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Old 01-21-2016, 10:03 PM   #87
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So look at like this, which I do. If the more popular places are packed in tighter, that leaves the "unpopular places" less crowded. I personally like less populated, less loud music from the rental crowd, less chance of fouling my main anchor, and piece and quiet to enjoy the morning coffee.
I find it extremely enjoyable to watch a Sea Otter crack open a clam or shellfish in the morning, a bald eagle swooping down for breakfast without the rental crowd partying down next to me.
Guess I'm an old fart, oh well....if need be ill just go farther north!
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Old 01-22-2016, 12:37 AM   #88
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...oh well....if need be ill just go farther north!
Don't bother - it sucks
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Old 01-22-2016, 09:52 AM   #89
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I'm not really happy until I get to Cape Caution. I like to explore the area just south as in Allison Harbour, Slingsby Channel, Treadwell Bay and Miles Inlet.

Same on a motorcycle. Trip to Montana dosn't start till I turned off I90 onto SR Montana 200.
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Old 01-22-2016, 10:10 AM   #90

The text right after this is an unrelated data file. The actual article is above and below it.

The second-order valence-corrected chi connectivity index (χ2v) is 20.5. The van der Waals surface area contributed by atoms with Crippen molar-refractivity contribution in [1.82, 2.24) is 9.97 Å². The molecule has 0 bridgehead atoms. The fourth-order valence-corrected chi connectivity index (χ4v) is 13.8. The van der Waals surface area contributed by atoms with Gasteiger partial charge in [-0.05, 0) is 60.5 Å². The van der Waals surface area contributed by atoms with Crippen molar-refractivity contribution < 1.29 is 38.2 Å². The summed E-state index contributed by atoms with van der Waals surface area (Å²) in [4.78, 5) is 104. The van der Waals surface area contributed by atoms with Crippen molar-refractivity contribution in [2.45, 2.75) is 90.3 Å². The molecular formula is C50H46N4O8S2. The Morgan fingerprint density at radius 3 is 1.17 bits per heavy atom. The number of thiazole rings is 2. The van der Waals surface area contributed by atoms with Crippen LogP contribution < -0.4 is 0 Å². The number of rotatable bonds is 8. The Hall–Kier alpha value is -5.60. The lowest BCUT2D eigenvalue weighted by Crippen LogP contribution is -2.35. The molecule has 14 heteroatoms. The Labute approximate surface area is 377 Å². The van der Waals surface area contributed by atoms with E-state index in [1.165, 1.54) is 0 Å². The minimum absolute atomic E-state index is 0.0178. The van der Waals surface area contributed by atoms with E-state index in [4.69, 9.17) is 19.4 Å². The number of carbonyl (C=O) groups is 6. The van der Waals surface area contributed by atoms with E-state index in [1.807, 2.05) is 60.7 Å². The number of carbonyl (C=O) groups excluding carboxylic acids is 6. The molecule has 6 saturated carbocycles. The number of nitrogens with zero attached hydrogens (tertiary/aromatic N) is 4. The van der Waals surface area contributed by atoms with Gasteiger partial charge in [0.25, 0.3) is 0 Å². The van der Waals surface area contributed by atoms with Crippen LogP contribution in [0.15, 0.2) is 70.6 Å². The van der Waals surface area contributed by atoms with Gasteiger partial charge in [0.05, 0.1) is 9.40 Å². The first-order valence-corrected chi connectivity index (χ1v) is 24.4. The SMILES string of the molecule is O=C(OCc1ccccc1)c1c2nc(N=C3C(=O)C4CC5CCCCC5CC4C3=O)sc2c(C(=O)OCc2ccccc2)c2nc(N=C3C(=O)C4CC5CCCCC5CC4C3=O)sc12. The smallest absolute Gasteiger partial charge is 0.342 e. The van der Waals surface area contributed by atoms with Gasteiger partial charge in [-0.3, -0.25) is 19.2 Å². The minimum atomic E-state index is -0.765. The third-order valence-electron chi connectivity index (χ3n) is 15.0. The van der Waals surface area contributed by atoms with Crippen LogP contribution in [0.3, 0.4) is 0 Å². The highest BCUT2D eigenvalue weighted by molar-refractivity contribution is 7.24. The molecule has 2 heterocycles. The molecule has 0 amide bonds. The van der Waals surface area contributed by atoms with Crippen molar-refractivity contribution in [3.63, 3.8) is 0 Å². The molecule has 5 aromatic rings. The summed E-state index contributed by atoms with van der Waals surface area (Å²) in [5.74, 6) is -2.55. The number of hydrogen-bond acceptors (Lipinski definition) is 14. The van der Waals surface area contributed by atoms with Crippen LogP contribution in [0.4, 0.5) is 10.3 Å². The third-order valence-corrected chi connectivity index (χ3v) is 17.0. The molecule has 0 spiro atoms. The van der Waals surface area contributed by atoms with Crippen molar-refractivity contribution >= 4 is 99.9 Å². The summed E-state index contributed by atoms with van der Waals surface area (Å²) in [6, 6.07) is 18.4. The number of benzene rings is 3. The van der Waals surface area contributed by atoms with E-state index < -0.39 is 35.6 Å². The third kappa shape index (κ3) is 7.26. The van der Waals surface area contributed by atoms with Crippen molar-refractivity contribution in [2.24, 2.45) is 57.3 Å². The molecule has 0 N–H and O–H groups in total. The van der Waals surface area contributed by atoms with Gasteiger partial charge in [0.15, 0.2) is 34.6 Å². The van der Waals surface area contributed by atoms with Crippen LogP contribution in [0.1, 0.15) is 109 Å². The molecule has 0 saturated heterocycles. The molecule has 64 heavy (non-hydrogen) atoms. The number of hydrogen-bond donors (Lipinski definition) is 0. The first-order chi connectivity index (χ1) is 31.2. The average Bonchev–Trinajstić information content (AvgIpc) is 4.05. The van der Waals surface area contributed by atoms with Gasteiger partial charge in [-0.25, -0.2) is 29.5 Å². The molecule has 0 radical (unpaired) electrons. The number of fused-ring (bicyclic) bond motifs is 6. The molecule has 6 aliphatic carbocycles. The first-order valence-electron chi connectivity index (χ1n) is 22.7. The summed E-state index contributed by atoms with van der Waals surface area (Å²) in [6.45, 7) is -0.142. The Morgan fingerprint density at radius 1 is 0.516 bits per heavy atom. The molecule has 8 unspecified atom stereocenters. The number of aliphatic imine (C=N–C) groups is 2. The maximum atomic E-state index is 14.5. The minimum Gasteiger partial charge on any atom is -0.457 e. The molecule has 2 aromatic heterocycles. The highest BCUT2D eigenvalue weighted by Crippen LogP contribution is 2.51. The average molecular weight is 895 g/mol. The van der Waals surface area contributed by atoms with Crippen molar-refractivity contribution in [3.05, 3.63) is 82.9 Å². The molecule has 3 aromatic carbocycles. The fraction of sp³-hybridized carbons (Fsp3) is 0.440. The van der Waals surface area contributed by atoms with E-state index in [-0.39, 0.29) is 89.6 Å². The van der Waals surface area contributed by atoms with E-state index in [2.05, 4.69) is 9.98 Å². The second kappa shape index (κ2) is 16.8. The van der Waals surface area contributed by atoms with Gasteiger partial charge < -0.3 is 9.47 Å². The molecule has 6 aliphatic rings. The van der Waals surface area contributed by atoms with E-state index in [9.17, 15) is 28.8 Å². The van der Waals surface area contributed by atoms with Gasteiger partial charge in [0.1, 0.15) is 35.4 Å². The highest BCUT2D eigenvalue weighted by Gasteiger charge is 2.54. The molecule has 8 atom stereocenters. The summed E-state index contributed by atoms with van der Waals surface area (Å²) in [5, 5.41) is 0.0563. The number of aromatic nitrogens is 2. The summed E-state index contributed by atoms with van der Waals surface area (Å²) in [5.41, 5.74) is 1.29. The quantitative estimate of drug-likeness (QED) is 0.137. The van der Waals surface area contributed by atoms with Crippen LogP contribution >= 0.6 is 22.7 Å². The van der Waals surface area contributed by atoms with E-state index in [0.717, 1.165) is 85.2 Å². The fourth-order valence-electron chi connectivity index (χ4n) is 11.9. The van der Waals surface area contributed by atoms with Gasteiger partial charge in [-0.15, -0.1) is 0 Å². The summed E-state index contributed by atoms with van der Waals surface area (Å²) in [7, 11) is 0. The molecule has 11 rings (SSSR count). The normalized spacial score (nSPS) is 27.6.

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Stern anchor/shore Tie line

Kind of curious about the height of rings set in rock walls. Today's tidal range is 10'. Are they at MLLW? Plus 6'?


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Old 01-22-2016, 10:42 AM   #91
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The rings are usually hung on a chain to make them accessible throughout the tidal range.
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Old 01-22-2016, 11:14 AM   #92
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Buy a Waggoners book, all manners of shore ties covered in there. We have 600' of 1/2" floating line on an old cable reel. Such a pain to deal with so we pretty well know where to go to avoid the need for a shore tie. In rainy, cold and miserable weather lifting a hook is task enough.

When the wind is howling a shore tie will likely have your boat in the wrong position as opposed to a free swing. On several occasions we have been securely anchored in strong winds and had nearby shore tied vessels leave their shore tie and come swing with us.

When above Cape Caution unless you know the areas well a shore tie puts you nearer uncharted rocks (bears too) and stuff with no nearby help if you need it. In the social areas of Desolation Sound and lesser so the Broughtons there will always be someone there to assist you off a rock in the 18 foot tidal swings. Seen it happen, just last summer in fact in Skull Cove. Heard on the radio where the same had occurred in Grace Harbour.

Many will chime in and say they stern tie all the time. In quiet times and well charted waters yes they do. I may as well.

I agree with Ted on this one. The first year we had our boat, our attempts at a shore tie in font of an audience ended in failure and we left the anchorage with our tail between our legs and we've not tried one since. I'd never seen a boat blush before! Perhaps we will try again when alone in more ideal conditions. Subsequently, we've since gone all the way to Rupert and never felt the need to stern tie.